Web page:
Turlough Luineach O’Neill

Turlough Luineach, the new O’Neill on Shane’s death, quickly submitted to the Queen and was bound to keep the peace with Bagenal and with O’Hanlon and Magennis.


He attempted to consolidate his position with the English by concluding a marriage with Ms Griffith, the sister-in-law of Bagenal. 


Bagenal in his newly-restored position showed only contempt for the ‘mere Irish’ chief. He declared that ‘he would rather she were burnt!’


Turlough in her stead concluded a marriage with the Lady Agnes, daughter of the Earl of Argyle and widow of the Lord of Cantyre. She proved to be a clever and politically astute partner. 


Despite Turlough’s avowed peaceful intent, the English were in fear, especially that he might attack and burn Newry.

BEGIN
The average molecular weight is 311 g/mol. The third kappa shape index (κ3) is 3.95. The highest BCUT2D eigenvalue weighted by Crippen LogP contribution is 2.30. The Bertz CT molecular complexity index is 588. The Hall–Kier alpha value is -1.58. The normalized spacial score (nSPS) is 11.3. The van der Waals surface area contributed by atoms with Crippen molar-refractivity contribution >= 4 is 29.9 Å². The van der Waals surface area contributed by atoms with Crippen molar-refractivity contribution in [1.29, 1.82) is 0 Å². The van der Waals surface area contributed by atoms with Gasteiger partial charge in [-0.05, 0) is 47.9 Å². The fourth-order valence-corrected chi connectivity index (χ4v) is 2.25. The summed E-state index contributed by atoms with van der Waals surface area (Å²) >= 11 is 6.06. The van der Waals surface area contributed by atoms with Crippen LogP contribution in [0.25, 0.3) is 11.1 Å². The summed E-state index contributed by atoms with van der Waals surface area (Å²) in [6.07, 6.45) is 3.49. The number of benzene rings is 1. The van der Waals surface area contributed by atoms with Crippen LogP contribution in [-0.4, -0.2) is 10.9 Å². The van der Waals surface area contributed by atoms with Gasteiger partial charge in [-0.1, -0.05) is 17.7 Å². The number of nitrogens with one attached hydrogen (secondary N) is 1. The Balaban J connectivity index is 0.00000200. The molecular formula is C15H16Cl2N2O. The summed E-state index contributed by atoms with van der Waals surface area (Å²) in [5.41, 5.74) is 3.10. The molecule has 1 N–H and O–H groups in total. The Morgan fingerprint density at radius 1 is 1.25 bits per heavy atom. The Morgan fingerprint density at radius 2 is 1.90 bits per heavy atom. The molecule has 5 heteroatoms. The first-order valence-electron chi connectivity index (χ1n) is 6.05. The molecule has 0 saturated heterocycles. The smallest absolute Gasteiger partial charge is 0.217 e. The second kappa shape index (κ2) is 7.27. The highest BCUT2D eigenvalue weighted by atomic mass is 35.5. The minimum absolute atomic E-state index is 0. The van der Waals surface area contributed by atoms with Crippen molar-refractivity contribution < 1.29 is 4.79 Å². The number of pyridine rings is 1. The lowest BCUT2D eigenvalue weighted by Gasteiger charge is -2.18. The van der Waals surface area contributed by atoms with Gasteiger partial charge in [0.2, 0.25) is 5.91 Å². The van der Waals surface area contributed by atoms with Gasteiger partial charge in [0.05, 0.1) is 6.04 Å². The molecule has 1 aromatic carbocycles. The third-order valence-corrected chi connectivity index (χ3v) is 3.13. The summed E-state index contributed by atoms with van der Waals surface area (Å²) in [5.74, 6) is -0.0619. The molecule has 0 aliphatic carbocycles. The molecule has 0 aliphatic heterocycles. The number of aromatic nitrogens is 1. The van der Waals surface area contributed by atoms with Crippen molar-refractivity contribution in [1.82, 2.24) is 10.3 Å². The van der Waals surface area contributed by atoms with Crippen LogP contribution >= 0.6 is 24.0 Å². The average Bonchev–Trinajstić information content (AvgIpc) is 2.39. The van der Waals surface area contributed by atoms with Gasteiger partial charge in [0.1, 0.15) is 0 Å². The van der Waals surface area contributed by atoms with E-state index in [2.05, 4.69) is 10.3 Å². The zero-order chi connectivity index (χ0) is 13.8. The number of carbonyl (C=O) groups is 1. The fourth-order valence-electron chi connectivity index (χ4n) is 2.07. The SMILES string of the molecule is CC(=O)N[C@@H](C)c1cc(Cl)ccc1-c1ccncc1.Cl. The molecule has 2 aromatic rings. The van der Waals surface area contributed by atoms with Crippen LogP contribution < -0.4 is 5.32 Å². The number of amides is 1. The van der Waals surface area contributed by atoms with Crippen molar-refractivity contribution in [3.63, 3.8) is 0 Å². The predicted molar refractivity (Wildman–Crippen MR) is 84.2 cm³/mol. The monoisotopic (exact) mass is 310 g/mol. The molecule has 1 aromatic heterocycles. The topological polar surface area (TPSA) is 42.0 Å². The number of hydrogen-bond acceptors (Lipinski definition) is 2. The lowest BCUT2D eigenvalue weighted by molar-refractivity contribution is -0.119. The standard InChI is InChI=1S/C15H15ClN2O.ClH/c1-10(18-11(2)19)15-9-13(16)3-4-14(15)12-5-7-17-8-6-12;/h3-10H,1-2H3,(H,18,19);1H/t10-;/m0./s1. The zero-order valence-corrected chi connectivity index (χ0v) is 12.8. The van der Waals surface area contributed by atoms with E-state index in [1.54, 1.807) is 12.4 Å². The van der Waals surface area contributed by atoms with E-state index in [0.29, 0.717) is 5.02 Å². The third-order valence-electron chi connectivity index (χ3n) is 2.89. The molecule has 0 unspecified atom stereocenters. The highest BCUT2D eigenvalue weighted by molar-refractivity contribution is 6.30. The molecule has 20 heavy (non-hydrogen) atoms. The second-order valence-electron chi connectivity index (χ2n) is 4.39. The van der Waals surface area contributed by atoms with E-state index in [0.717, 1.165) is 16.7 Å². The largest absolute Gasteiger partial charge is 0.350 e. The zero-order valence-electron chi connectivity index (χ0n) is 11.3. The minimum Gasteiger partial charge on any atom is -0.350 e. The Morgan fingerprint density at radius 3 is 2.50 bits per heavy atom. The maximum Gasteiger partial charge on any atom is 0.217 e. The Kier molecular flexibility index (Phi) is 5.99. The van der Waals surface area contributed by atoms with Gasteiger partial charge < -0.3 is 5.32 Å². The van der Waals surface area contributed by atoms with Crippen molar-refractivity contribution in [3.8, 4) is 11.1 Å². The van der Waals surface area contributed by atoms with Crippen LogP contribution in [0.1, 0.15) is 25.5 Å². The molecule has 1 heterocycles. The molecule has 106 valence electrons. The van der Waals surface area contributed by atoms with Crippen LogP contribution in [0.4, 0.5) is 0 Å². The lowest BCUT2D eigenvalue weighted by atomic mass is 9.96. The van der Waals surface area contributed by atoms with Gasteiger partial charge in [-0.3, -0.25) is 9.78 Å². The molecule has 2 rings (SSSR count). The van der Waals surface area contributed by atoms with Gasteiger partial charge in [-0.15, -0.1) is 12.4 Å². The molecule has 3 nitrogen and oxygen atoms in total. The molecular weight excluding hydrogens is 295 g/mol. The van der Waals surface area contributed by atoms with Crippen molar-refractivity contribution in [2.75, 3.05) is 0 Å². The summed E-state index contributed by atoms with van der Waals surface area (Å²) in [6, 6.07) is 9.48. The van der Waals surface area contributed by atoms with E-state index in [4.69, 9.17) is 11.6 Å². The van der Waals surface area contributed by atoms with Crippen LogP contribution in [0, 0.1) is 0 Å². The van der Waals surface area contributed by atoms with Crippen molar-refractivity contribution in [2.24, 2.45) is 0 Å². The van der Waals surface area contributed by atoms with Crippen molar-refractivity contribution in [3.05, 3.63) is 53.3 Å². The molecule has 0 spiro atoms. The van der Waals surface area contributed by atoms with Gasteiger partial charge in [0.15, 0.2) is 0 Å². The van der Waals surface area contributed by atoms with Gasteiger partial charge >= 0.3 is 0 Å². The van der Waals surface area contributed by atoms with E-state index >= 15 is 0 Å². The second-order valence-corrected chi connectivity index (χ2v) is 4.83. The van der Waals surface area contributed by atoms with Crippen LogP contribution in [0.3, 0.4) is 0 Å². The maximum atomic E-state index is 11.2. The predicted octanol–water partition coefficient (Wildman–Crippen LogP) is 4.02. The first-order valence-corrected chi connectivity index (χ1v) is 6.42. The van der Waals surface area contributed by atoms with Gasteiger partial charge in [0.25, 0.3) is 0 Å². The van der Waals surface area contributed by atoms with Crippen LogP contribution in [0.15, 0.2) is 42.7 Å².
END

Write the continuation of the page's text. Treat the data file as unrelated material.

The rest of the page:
People in the town were directed to remove all the thatch from their properties, lest in the aforesaid event the castle defenders might be unsighted by smoke. 


And indeed in August 1569 Turlough advanced on Newry at the head of an army. 


In this sally however, he remained content to plunder some 3000 head of cattle belonging to the Marshall and to the Dean of Armagh. 


And for the next few years the surrounding district was subject to the assaults of such as Turlough Luineach and Turlough Brasselagh O’Neill and of Donell Og Magennis.


Narrow Water Castle (in the midst of Bagenal’s domain) was granted in 1671 to John Sankye.


Two years later in June 1573 Turlough, accompanied by Sir Brian MacFelim O’Neill and Sorley Boy McDonnell, chief of the Scots of Ulster marched on Newry at the head of an army of 3000. 


It is notable that the record states that they were repulsed, not by Marshall Bagenal, but by Collo MacBrian. 


The following year in frustration the Queen send over her favourite, Essex at the head of a large and costly army, to quell the disaffected Irish. 


… more English repression …. 

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